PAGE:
Why doesn't a mass escape ever take place?

Rumors circulate in the camp that the camp is encircled with a very heavy guard, that the wires are highly electrified. The people are broken down from their terrible experiences on the Umschlag,5 during the trip, and in the camp. The general depression affects even more active personalities. A certain butcher had his knife with him, and he wanted to do "something," but the surrounding Jews restrained him.

The younger, stronger, and more active men are immediately taken upon arrival because they are mostly those who report voluntarily for bringing water or burying the dead. None of them returns to the camp. They are all shot.

When the wind blows in the direction of Malkin, the distinct smell of the dead that comes from Treblinki can be felt at the Malkin train station. The Jewish population in the small surrounding villages knows quite well the fate of the Jews in Treblinki. For this reason, they [the surrounding Jews] have not allowed themselves to be loaded into the train cars. Many of them have been shot on the spot. Those who could went into hiding, escaped. This is what happened in Vengrov and in other villages.

3 such camps [as Treblinka] exist: one near Pinsk for the eastern provinces, one in the Lublin region, in Belzets [Bełżec], and the third, the largest, in Treblinki near Malkin.6

For every arriving transport, an S.S. man gives a speech in which he assures that all will travel out to work in Smolensk, or Kiev.

On the night of the 19th to 20th of August, during the bombardment of Warsaw, the Treblinki camp was blacked out for the first time. An S.S. man gave a speech to the Jews and said that an agreement had been reached between the German government and Roosevelt about sending the European Jews to Madagascar.7 The first transport leaves from Treblinki as early as tomorrow. This announcement brought forth great joy among the Jews. The death machines began their "normal" work once again as soon as the alarm was called off.

The Hitlerites strive to deceive the Jews up until the very last moment even on the grounds of the camp itself. Not only through speeches, but even the signs and the "way of life" there create the impression that Treblinki is a step to something else, to a further trip or to labor—in any case, to further life. The S.S. fears an attempt at resistance or rebellion—and this is why the deception of Jews plays such a large role in their [deportation] actions.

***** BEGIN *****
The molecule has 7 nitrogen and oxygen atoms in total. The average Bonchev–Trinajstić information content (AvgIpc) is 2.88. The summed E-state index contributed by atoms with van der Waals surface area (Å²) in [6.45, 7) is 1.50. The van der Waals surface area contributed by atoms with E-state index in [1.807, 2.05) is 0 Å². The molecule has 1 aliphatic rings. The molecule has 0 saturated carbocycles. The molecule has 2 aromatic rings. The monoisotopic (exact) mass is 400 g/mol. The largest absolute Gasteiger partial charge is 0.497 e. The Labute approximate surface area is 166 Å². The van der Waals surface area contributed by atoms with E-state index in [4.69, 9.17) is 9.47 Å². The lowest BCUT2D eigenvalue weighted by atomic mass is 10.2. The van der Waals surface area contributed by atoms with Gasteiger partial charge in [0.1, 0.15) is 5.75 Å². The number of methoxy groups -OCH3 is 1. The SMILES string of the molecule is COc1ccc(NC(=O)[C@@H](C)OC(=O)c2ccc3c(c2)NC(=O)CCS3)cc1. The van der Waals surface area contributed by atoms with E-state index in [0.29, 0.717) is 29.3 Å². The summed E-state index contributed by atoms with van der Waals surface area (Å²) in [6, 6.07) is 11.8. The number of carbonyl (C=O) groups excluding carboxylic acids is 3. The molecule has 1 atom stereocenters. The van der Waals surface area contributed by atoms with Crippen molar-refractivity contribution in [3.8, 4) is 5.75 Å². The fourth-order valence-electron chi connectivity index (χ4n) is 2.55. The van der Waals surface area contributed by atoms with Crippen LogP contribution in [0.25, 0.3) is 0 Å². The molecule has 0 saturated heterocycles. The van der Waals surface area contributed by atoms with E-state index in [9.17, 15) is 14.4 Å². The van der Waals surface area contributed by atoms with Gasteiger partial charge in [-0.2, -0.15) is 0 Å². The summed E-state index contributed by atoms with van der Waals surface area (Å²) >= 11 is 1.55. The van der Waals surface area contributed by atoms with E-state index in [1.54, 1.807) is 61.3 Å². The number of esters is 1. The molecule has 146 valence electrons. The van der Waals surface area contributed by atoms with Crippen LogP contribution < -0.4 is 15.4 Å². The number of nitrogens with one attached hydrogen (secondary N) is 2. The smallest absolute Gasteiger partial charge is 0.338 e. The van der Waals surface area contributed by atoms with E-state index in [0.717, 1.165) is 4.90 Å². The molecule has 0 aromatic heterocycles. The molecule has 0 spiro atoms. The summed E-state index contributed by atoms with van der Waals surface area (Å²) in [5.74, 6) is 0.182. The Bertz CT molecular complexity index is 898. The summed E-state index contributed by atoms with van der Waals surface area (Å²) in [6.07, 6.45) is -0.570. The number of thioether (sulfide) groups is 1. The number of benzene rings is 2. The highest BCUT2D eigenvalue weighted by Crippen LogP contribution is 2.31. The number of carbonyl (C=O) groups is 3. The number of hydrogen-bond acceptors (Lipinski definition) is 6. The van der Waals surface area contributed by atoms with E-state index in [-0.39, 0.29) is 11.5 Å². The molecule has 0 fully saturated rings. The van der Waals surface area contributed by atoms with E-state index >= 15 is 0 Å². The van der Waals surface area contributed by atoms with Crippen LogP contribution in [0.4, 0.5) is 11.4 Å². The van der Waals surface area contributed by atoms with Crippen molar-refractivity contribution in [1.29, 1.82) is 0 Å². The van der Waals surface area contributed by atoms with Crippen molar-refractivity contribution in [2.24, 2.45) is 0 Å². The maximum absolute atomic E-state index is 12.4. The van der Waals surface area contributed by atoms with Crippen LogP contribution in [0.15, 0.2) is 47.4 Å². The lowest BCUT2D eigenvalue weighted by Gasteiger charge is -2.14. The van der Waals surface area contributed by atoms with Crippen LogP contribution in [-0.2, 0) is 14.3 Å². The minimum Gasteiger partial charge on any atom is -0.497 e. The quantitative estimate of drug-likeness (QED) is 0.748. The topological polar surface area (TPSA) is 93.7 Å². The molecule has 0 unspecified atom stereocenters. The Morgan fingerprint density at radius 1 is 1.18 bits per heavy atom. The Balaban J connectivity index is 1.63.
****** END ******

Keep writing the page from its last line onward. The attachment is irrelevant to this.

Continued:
There were voices in Jewish society who warned the populace in the first days of the [deportation] action what the action meant.

Every Jew today must know the fate of those who have been deported.

The small cluster that remains in Warsaw awaits the same fate.

The conclusion therefore is: do not allow yourself to be fooled! Go into hiding! Do not allow yourself to be deceived by any registrations, selections, numbers, and inspections!

Jews, help one other, take care of the children! Help the "underground"! The shameful traitors and accomplices—the Jewish police—must be boycotted!8 Do not believe them. Beware of them. Resist them!

We are all soldiers on a terrible front!

We must endure so we can demand that our tortured brothers and sisters, children and elderly are accounted for—those who were killed by the hands of murderers on the battlefield of freedom and humanity!

Archival Information for This Item

Source (Credit)
Oyf der vakh, Warsaw ghetto, September 20, 1942
Date Created
September 20, 1942
Page(s) 1
Oyf der vakh
Warsaw, Poland
Reference Location
Treblinka, Poland
Kosów Lacki, Poland
Brest, Belarus
Brześć, Poland (historical)
Pinsk, Belarus
Pińsk, Poland (historical)
Małkinia Górna, Poland
Smolensk, Soviet Union (historical)
Smolensk, Russia
Siedlce, Poland
Stoczek, Poland
Kielce, Poland
Skarżysko-Kamienna, Poland
Lublin, Poland
Bełżec, Poland
Kiev, Soviet Union (historical)
Kyiv, Ukraine
Document Type Newspaper Article
How to Cite Museum Materials